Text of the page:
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bat : any of a widely distributed order (Chiroptera) of nocturnal usually frugivorous or insectivorous flying mammals that have wings formed from four elongated digits of the forelimb covered by a cutaneous membrane and that have adequate visual capabilities but often rely on echolocation — Webster

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Bats are mammals of the order Chiroptera; with their forelimbs adapted as wings, they are the only mammals naturally capable of true and sustained flight. Bats are more manoeuvrable than birds, flying with their very long spread-out digits covered with a thin membrane or patagium. The smallest bat, and arguably the smallest extant mammal, is Kitti’s hog-nosed bat, which is 29–34 mm (1.14–1.34 in) in length, 15 cm (5.91 in) across the wings and 2–2.6 g (0.07–0.09 oz) in mass. The largest bats are the flying foxes and the giant golden-crowned flying fox, Acerodon jubatus, which can weigh 1.6 kg (4 lb) and have a wingspan of 1.7 m (5 ft 7 in).

The second largest order of mammals, bats comprise about 20% of all classified mammal species worldwide, with over 1,200 species. These were traditionally divided into two suborders: the largely fruit-eating megabats, and the echolocating microbats. But more recent evidence has supported dividing the order into Yinpterochiroptera and Yangochiroptera, with megabats as members of the former along with several species of microbats. Many bats are insectivores, and most of the rest are frugivores (fruit-eaters). A few species feed on animals other than insects; for example, the vampire bats feed on blood. Most bats are nocturnal, and many roost in caves or other refuges. Bats are present throughout the world, with the exception of extremely cold regions. They are important in their ecosystems for pollinating flowers and dispersing seeds; many tropical plants depend entirely on bats for these services. — Wikipedia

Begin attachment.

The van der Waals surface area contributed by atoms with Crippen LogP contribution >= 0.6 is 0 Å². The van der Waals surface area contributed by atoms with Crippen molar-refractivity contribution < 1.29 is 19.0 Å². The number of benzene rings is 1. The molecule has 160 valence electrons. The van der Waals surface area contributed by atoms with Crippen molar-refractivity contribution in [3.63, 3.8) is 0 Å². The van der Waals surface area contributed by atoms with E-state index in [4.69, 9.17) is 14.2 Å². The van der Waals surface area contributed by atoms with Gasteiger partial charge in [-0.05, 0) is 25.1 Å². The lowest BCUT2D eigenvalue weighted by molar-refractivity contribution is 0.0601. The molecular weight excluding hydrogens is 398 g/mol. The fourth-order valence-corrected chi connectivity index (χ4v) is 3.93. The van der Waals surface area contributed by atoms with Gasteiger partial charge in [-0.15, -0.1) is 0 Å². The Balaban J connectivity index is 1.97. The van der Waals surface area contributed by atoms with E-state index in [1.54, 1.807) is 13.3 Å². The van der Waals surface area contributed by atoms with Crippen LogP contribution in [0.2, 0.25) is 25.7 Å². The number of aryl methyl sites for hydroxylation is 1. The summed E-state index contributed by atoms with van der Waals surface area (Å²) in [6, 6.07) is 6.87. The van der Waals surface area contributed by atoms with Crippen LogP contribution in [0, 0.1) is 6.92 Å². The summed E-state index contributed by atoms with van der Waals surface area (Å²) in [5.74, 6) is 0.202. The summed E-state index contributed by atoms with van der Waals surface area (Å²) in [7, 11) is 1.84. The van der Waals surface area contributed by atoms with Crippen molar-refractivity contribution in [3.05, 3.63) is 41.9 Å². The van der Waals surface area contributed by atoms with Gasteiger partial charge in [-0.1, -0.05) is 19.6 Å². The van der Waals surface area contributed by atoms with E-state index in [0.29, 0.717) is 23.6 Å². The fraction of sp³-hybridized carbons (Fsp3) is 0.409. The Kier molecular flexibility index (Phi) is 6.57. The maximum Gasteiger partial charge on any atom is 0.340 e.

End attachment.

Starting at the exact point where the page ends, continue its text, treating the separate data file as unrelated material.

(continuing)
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Phys.org - latest science and technology news stories Phys.org internet news portal provides the latest news on science including: Physics, Nanotechnology, Life Sciences, Space Science, Earth Science, Environment, Health and Medicine.

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    on January 18, 2019 at 4:06 pm

    While the weather outside may indeed get frightful this winter, a parka, knit hat, wool socks, insulated boots and maybe a roaring fire make things bearable for people who live in cold climates. But what about all the wildlife out there? Won't they be freezing? […]

  • Wasps, cockroaches and crickets are pollinators...
    on January 17, 2019 at 1:22 pm

    Wasps, cockroaches and crickets are widely disliked, but for a certain species of plant on the Japanese island of Yakushima they play a vital role. While studying the non-photosynthetic Mitrastemon yamamotoi plant, Associate Professor Kenji Suetsugu revealed that these insects were responsible for its pollination. Suetsugu is a member of the Kobe University Graduate School of Science, and these findings were published in the January 2019 edition of Plant Biology. […]

  • Human hazards hamper vampire bat venom research
    on January 15, 2019 at 2:10 pm

    Vampire bats could hold the key to new treatments for a range of serious medical problems, but researchers have hit a snag accessing the specimens needed to advance their work. […]

  • Researchers discover new bat-borne virus related...
    on January 7, 2019 at 4:00 pm

    Researchers from Singapore's Duke-NUS Medical School, in collaboration with scientists in China, have identified and characterised a new genus of filovirus from a Rousettus bat in China. Their findings were published in the journal Nature Microbiology. […]

  • More young and other traits help mammals adapt to...
    on December 21, 2018 at 11:56 am

    Species of mammals that live in urban environments produce more young compared to other mammals. But along with this advantage, mammals have other strategies to successfully inhabit cities. This is what Radboud University ecologist Luca Santini and colleagues found in a study that they will publish in Ecology Letters on 21 December. "This is the first step of many to understand why certain mammals manage to live in cities and why other species don't." […]